Stress responses are interesting things. It’s amazing how people respond when they panic. The physiological response has, basically, the effect of them going unconscious while their eyes are open and their body is moving. This is why people are sometimes unable to remember what happened during an emotionally intense or life-threatening situation.
So, what do people do in those kinds of situations? They do what they are trained to do. This is why athletes train the basics over and over and over ad nauseum because, in the heat of the stress of competition, especially while being watched by a crowd, the conscious mind can literally shut down. Your body and your subconscious mind (which some scientists argue are the same thing) need to know what to do so your body just acts.
This is why militaries and police forces send their people to self-defense training classes and shooting classes regularly. The skills need to be ingrained on a neurological level, not consciously thought about while being performed.
So what kinds of drills should you be practicing?
If you are a firearm owner, you will want to practice “dry fire” drills in which you (ideally) use a fake gun that simulates the weight and feel of your regular pistol so that you can practice over and over the drawing, aiming, and shooting of your gun without the concern of actually shooting a hole in your wall at your house while you practice at home. Some people do this with an unloaded pistol, but, if you do so, you need to be extra careful to make sure that you do not have a round chambered. That kind of mistake could be fatal.
You will also want to drill with your family a home evacuation plan, a fire escape plan, a bug out plan, a communications plan, a natural disaster plan, a home invasion plan, and self-defense skills.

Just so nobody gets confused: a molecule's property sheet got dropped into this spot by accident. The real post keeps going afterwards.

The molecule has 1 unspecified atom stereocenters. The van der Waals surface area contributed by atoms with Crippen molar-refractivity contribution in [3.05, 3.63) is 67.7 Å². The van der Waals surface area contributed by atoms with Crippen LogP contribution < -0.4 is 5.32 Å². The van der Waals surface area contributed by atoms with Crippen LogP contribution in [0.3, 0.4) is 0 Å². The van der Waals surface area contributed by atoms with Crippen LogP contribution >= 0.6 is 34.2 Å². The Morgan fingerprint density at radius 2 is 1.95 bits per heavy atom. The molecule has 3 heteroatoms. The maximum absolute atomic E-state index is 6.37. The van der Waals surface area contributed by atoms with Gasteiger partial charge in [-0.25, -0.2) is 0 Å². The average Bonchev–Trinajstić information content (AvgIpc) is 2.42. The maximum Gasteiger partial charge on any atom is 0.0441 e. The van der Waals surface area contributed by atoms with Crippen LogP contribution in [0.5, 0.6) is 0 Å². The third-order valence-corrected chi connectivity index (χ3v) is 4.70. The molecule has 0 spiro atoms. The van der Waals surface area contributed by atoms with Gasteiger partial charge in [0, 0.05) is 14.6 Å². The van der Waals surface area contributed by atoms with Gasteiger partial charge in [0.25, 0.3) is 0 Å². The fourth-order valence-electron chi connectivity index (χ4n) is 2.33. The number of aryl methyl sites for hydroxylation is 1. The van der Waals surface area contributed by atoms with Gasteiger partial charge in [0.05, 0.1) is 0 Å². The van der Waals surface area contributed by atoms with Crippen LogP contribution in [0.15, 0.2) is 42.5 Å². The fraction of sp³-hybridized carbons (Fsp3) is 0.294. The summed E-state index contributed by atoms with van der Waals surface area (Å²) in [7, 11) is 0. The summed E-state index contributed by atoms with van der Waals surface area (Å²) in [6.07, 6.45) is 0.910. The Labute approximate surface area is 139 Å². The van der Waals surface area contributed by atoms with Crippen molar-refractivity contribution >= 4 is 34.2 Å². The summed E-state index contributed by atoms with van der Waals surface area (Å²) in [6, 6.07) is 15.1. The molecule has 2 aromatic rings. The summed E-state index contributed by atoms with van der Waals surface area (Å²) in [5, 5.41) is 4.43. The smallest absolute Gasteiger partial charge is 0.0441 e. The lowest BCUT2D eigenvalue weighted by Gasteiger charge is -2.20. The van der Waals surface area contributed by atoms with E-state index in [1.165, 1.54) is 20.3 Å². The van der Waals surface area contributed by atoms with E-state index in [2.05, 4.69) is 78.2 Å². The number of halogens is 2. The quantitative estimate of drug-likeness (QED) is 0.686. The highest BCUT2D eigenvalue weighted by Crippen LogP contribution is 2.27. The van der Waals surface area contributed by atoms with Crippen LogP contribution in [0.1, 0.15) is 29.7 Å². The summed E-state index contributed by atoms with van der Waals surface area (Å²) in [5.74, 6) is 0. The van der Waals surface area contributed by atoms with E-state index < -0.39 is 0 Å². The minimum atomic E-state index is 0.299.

With each of these, you will want to take the time to think through which incidents are most likely to occur, map out the best solutions using tactics that don’t require and lot of thinking or precise movements (fine muscle skills are inhibited in a high-stress situation), and then practice these drills over and over and over, starting with the plan that is most likely, and, then, once mastered, moving to the next most likely plan until you’ve covered all of the ones that have a likelihood of occurring (not all possible situation are likely to occur and you don’t have time in this lifetime to train every single possibility). Periodically go back and revisit all of these plans to keep yourself sharp (there is a reason Vince Lombardi started every season with, “Men, this is a football.”).
The more automatic these skills are in your neurology, the more likely that you will survive when it counts.
How do you train to get your skills down pat? Tell us below.